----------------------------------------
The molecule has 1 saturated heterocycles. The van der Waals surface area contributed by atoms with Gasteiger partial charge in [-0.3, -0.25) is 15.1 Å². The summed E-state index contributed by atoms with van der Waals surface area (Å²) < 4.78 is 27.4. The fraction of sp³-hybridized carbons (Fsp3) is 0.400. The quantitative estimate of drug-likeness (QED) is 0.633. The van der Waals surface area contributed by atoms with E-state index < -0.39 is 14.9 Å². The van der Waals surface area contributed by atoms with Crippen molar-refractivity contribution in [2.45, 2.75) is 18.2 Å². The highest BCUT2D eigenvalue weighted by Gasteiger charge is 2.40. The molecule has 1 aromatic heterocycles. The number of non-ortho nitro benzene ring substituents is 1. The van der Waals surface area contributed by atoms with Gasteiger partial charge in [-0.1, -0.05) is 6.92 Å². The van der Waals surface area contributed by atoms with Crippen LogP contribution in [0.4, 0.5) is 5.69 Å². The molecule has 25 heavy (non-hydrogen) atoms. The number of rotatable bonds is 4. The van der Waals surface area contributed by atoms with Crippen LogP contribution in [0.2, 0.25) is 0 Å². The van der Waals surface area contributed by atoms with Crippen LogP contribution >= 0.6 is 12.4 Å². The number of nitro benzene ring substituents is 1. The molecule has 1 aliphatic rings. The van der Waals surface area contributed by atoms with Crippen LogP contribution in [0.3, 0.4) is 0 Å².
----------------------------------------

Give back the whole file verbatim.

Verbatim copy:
The molecule has 1 saturated heterocycles. The van der Waals surface area contributed by atoms with Gasteiger partial charge in [-0.3, -0.25) is 15.1 Å². The summed E-state index contributed by atoms with van der Waals surface area (Å²) < 4.78 is 27.4. The fraction of sp³-hybridized carbons (Fsp3) is 0.400. The quantitative estimate of drug-likeness (QED) is 0.633. The van der Waals surface area contributed by atoms with E-state index < -0.39 is 14.9 Å². The van der Waals surface area contributed by atoms with Crippen molar-refractivity contribution in [2.45, 2.75) is 18.2 Å². The highest BCUT2D eigenvalue weighted by Gasteiger charge is 2.40. The molecule has 1 aromatic heterocycles. The number of non-ortho nitro benzene ring substituents is 1. The van der Waals surface area contributed by atoms with Gasteiger partial charge in [-0.1, -0.05) is 6.92 Å². The van der Waals surface area contributed by atoms with Crippen LogP contribution in [0.4, 0.5) is 5.69 Å². The molecule has 25 heavy (non-hydrogen) atoms. The number of rotatable bonds is 4. The van der Waals surface area contributed by atoms with Crippen LogP contribution in [0.2, 0.25) is 0 Å². The van der Waals surface area contributed by atoms with Crippen LogP contribution >= 0.6 is 12.4 Å². The number of nitro benzene ring substituents is 1. The molecule has 1 aliphatic rings. The van der Waals surface area contributed by atoms with Crippen LogP contribution in [0.3, 0.4) is 0 Å².